In this article, we take a look at what insulin resistance is and what its relationship with body weight is. How might being overweight lead to insulin resistance and what can be done to lose weight?
What is insulin resistance?
Insulin resistance leads to a condition known as prediabetes, which means that a person's blood sugar level is high, but not high enough to qualify as diabetes.
Having insulin resistance is a warning that, without intervention and effective lifestyle changes, someone with prediabetes may go on to develop type 2 diabetes.
Sugar (glucose) is the body's main source of food energy. People obtain it from the food they eat. After food is broken down in the body, the sugar enters the bloodstream.
In order to use it as energy, the body's cells need to "pick up" the sugar. Insulin, which is a hormone produced by the pancreas, helps this happen by moving the sugar out of the blood and enables it to enter the body's cells.
Insulin maintains blood sugar levels, ensuring they are not too high or too low. However, when blood sugar levels are persistently high, the body's cells stop responding to insulin as effectively. This is Continue reading

Type 1 diabetes is on the rise in kids: Here’s what parents need to know

Type 1 diabetes is on the rise in kids: Here’s what parents need to know

More kids are being diagnosed with juvenile diabetes. Here’s how to manage the disease and keep your kid healthy.
Photo: iStockphoto
“We just thought he had a stomach bug,” Rebecca Cook recalls, thinking back to the day two years ago when her only child, 10-month-old Theo, became ill. “He was throwing up, seemed really thirsty and was peeing a lot.” But then Theo took a turn for the worse. “He started doing this strange breathing pattern and he was actually borderline unconscious.”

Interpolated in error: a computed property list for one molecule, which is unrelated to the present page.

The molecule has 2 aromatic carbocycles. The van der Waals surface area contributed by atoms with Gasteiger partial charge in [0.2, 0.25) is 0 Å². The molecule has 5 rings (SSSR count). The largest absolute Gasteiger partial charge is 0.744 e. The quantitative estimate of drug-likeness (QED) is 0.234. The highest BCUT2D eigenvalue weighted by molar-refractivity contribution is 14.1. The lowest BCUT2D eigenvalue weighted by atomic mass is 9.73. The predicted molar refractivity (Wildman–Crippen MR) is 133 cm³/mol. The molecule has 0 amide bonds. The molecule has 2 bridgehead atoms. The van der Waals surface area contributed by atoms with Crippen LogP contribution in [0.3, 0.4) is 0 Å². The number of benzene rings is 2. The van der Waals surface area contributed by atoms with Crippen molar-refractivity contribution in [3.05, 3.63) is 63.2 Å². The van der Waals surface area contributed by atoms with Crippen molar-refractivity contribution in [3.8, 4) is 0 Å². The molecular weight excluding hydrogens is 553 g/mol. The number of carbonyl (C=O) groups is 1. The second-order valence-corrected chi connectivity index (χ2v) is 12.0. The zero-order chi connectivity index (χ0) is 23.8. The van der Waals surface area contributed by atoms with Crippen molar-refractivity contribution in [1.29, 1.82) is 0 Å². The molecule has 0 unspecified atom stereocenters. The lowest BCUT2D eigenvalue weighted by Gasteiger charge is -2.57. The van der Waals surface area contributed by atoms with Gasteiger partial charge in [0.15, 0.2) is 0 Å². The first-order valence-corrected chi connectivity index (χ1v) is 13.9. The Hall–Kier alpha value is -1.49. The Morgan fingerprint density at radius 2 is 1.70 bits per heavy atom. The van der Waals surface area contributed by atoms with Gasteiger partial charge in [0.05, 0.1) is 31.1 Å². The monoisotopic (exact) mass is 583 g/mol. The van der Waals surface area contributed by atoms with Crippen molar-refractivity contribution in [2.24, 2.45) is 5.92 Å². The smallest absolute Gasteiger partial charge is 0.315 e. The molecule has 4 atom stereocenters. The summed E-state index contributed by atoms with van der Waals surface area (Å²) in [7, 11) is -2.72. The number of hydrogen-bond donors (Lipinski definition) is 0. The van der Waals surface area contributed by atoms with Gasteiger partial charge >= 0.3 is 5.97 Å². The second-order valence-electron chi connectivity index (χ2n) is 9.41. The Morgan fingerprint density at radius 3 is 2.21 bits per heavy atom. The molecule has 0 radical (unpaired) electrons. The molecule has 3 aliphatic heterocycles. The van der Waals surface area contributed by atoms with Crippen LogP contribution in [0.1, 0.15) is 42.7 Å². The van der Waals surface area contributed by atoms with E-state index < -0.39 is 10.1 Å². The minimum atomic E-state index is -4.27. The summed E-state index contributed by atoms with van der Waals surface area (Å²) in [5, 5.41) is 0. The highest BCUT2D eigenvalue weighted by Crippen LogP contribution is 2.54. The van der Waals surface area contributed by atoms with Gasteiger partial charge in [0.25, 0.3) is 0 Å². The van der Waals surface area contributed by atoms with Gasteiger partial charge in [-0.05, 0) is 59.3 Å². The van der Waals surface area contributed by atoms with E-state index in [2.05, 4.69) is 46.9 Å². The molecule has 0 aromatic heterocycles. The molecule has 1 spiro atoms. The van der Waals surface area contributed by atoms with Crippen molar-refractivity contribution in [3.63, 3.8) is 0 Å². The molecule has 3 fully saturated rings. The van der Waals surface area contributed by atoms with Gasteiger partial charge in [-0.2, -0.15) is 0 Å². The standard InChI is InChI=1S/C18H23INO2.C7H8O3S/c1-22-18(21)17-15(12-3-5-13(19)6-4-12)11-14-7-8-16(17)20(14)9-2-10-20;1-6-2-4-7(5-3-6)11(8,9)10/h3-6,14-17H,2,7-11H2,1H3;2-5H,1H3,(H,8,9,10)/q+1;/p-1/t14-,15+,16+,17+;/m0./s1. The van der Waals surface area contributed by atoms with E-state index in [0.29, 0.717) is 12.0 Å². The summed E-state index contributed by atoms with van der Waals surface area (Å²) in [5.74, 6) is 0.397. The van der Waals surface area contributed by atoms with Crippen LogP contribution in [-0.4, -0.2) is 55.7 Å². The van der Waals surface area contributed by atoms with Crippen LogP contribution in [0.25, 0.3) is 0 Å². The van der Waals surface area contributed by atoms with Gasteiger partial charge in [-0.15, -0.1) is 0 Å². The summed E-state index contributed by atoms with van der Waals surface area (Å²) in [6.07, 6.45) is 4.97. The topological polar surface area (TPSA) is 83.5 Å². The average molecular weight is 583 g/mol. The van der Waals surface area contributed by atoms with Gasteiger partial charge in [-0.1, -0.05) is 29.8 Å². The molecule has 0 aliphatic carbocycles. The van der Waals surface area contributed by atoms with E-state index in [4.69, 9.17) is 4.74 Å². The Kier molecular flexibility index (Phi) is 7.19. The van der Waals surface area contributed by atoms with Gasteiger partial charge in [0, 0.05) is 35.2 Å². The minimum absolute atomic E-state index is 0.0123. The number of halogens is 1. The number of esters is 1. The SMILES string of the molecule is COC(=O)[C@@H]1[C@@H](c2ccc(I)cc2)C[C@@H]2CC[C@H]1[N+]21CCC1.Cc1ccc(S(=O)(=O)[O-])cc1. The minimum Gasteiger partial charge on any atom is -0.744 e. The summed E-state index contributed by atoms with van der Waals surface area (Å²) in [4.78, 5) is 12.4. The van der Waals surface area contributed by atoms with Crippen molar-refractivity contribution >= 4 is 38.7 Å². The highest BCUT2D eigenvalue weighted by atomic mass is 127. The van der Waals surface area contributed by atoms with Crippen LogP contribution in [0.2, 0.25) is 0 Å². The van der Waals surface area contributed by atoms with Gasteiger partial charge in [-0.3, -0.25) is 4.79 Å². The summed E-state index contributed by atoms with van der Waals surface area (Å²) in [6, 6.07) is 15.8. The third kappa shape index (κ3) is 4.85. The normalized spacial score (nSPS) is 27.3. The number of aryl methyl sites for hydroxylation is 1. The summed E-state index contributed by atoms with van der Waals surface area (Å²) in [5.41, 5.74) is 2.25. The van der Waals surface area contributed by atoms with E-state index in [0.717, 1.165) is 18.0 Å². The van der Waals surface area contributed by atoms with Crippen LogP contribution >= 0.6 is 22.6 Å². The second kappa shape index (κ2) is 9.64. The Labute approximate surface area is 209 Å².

Cook and her husband called the public health nurse who got an ambulance to bring their limp, non-responsive son to Janeway Children’s Health & Rehabilitation Centre ER in St. John’s. A blood test conducted by the paramedics revealed that Theo had type 1 diabetes. His extreme thirst and vomiting were classic signs of the disease, which can also include symptoms such as extreme tiredness, frequent urination and sudden weight loss despite constant hunger.
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The Cost of Diabetes in the U.S.: Economic and Well-Being Impact

The Cost of Diabetes in the U.S.: Economic and Well-Being Impact

IN HONOR OF WORLD DIABETES DAY AND NATIONAL DIABETES AWARENESS MONTH
According to the Gallup-Sharecare Well-Being Index™, the national prevalence of diabetes increased from 10.6% in 2008 to 11.5% for the first nine months of 2017. This increase has had a direct impact on health care costs and health outcomes.
If the diabetes rate had remained at its 2008 level, approximately 2.3 million fewer U.S. adults would have the disease today, and healthcare costs due to diabetes would be an estimated $19.2 billion less than current levels.
Costs to employers are significant with more than $20 billion annually in lost productivity, stemming from 57 million additional unplanned missed workdays by workers with diabetes.
Further, the residents of the U.S. communities with the highest prevalence of diabetes have higher rates of obesity, high blood pressure, high cholesterol, heart attack and depression and are less likely to engage in healthy behaviors than residents in the lowest prevalence communities.
This Gallup and Sharecare research also examines diabetes and its relationship to key well-being and productivity outcomes. It also addresses how health systems are leveraging best practices to expand diabetes management both within the hospital setting and out to the communities they serve.
To learn more, click here The Cost of Diabetes in the U.S.: Economic and Well-Being Impact. Continue reading